Pulmonary disease: Respiratory distress is present in neonates with large massive kidneys at birth due to pulmonary hypoplasia, pneumothorax or atelectasis. Severely affected infants present Potter’s phenotype along with pulmonary hypoplasia. It is characterized by deep-set eyes, flat beaked nose, low set ears, and micrognathia and joint deformities. Death occurs soon after birth in infants with true pulmonary hypoplasia secondary to pulmonary insufficiency.
Liver disease: Manifestations of liver disease in ARPKD are evident in the form of the biliary disease and portal hypertension. These are seen in older children.
Portal hypertension is characterized by bleeding esophageal varices, hepatosplenomegaly along with hypersplenism picture of anemia, leukopenia and thrombocytopenia in blood work. Liver function tests show normal results. The biliary disease presents itself in the form of choledochal cysts. Complicated/severe cases present with cholangitis or cholelithiasis which leads to sepsis. If prenal transplantation is performed, hepatic complications dominate the clinical presentation of ARPKD.
Diagnosis of Pediatric Polycystic Kidney Disease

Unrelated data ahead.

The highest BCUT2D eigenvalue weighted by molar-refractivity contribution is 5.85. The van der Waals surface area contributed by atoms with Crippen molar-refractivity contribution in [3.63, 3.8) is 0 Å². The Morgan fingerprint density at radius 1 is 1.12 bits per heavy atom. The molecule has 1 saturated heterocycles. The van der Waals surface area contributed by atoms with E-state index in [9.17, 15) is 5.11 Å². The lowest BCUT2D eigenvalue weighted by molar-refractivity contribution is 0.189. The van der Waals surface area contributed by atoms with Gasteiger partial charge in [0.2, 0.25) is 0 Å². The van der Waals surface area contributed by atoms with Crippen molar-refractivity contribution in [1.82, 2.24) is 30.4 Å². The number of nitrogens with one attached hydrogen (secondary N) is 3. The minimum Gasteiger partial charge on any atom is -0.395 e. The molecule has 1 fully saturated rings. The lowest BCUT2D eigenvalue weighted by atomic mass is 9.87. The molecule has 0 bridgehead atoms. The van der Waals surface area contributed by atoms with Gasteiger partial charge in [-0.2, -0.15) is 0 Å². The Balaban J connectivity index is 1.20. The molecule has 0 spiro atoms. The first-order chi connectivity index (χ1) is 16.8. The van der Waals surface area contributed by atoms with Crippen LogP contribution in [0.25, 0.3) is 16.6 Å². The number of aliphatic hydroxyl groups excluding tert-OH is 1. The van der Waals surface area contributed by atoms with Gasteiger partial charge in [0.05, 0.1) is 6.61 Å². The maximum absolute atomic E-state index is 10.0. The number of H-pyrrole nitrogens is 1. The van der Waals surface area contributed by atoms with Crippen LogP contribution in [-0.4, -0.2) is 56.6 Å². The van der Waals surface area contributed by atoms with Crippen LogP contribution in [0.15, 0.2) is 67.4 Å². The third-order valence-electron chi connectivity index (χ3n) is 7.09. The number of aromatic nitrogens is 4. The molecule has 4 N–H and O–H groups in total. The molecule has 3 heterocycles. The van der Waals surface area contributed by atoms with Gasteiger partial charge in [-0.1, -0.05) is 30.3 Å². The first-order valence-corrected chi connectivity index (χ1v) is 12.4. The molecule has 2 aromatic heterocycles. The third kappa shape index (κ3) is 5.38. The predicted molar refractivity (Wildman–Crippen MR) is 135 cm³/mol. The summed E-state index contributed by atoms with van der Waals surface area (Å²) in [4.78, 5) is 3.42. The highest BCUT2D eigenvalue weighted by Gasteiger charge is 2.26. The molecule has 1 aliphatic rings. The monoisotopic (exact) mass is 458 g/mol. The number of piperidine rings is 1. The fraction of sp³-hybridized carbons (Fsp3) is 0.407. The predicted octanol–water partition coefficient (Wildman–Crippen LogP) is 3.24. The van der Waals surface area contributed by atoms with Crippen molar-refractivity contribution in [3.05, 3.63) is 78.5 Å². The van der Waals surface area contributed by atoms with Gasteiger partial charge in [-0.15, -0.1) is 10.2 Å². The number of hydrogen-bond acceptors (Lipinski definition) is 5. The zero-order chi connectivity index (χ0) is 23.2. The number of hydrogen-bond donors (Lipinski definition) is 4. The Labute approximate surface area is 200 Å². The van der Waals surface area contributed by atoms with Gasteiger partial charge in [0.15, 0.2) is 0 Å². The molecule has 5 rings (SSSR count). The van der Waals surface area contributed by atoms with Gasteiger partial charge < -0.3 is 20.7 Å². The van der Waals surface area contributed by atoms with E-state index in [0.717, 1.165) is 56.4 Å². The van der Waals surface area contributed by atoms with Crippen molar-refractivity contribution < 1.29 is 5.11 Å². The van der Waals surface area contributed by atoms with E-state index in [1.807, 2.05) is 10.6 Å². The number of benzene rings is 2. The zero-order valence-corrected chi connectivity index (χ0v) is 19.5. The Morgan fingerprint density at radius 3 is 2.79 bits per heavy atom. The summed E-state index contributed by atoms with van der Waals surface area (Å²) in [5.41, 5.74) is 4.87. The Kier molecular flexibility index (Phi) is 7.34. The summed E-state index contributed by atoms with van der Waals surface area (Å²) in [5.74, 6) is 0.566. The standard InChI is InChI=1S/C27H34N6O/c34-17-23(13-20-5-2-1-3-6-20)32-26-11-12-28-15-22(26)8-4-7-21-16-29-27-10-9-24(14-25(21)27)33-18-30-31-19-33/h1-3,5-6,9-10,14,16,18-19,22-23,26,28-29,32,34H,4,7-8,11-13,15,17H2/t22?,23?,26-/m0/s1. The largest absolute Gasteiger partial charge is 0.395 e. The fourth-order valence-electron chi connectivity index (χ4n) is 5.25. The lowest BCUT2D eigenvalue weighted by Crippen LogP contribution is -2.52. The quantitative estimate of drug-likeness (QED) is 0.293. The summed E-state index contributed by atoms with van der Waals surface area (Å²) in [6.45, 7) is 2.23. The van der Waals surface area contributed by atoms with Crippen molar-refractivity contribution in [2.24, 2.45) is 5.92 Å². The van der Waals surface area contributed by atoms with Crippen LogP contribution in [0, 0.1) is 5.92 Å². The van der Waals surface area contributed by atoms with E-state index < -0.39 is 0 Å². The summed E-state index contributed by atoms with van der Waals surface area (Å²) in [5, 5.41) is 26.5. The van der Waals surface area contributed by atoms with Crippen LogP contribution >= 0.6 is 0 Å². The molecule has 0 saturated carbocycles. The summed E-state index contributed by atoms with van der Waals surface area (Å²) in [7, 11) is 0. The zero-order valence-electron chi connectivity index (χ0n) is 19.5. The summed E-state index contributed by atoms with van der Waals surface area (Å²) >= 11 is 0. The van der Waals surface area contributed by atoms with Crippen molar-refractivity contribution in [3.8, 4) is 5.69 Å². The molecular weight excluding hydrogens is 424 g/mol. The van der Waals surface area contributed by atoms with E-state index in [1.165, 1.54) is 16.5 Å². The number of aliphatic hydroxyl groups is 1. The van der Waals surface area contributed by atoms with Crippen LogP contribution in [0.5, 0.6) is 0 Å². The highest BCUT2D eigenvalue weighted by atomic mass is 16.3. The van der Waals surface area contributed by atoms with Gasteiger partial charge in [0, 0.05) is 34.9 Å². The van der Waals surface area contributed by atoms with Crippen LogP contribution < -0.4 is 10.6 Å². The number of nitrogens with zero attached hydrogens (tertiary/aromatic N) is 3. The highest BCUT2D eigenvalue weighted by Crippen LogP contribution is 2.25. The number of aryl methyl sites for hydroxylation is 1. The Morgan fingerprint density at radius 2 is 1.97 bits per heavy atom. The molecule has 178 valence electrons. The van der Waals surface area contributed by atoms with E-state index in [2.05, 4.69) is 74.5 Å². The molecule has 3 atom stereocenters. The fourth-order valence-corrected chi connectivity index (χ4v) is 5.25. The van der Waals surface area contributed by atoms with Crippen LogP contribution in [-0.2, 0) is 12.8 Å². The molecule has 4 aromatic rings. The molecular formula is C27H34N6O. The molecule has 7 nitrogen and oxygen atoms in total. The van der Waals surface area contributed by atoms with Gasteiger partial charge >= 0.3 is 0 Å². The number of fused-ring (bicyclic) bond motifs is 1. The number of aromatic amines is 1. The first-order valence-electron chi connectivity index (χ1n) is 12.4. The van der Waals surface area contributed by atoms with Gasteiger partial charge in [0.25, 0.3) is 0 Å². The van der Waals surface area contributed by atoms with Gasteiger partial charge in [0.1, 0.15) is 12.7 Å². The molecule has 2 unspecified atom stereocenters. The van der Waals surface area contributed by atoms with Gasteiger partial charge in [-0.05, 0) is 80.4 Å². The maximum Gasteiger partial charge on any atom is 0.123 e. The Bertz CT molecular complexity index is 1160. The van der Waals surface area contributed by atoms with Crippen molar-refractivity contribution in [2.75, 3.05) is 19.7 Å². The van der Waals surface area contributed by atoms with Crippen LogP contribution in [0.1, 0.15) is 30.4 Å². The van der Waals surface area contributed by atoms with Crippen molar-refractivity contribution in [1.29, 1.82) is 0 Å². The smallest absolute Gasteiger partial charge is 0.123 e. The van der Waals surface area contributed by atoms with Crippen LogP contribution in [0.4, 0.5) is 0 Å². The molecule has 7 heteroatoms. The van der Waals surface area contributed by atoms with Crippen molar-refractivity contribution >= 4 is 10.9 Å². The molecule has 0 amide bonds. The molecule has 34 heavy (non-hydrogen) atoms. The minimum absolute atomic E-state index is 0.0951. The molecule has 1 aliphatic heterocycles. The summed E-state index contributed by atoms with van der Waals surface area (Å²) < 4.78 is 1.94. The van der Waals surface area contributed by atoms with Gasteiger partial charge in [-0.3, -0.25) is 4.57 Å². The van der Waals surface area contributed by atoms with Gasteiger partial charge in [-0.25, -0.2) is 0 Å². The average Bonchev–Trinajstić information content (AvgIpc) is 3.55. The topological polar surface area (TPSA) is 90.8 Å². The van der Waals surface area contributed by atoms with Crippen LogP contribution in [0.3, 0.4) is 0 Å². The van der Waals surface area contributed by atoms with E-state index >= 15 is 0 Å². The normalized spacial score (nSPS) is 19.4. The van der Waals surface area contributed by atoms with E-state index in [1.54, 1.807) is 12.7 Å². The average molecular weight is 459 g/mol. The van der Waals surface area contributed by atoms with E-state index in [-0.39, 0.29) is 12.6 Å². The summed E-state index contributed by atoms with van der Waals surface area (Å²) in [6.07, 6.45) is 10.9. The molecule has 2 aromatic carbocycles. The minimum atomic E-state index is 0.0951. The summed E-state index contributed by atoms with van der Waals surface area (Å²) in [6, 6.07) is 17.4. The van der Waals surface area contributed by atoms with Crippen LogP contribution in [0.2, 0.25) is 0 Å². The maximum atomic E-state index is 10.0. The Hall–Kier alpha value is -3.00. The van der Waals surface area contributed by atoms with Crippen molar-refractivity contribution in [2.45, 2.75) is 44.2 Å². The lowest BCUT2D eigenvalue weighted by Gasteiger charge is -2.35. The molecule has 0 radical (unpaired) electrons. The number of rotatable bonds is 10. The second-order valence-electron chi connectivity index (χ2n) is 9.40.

Kidney: USG findings in ARPKD can be found as early as at 24 weeks of gestation in the prenatal
period. Characteristic findings include bilaterally enlarged kidneys, oligohydramnios, and the absence of urine in the bladder, although false positive and false negative tests have been reported. Maternal alpha fetoprotein may be elevated. Post-natal ultrasound shows bilaterally enlarged kidneys which are diffusely echogenic with poor corticomedullary differentiation.
The presence of the hypoechoic subcapsular rim of parenchyma is very specific in these cases. Macrocysts are seen but are less than 2 cm in diameter. The kidneys in ARPKD decrease in size as the infant grows. This is the main differentiating feature from autosomal dominant polycystic kidney disease where kidneys enlarge in size with age.
Liver: USG shows massive hepatosplenomegaly with the hyperechoic liver. There is dilatation of the peripheral intrahepatic ducts and the main bile ducts. Choledochal cysts are found in some cases, but hepatic cysts are not commonly seen.
CT/MRI scans are performed to aid the diagnosis of ARPKD in case USG findings are equivocal. Magnetic resonance imaging (MRI) shows enlarged kidneys with microcytic dilatation of collecting ducts which are filled with water. MRI of the liver also shows characteristic findings of bile duct ectasia and portal vein fibrosis. The CT scan shows enlarged kidneys with radial or linear opacification in the cortex and the medulla.
Molecular genetic testing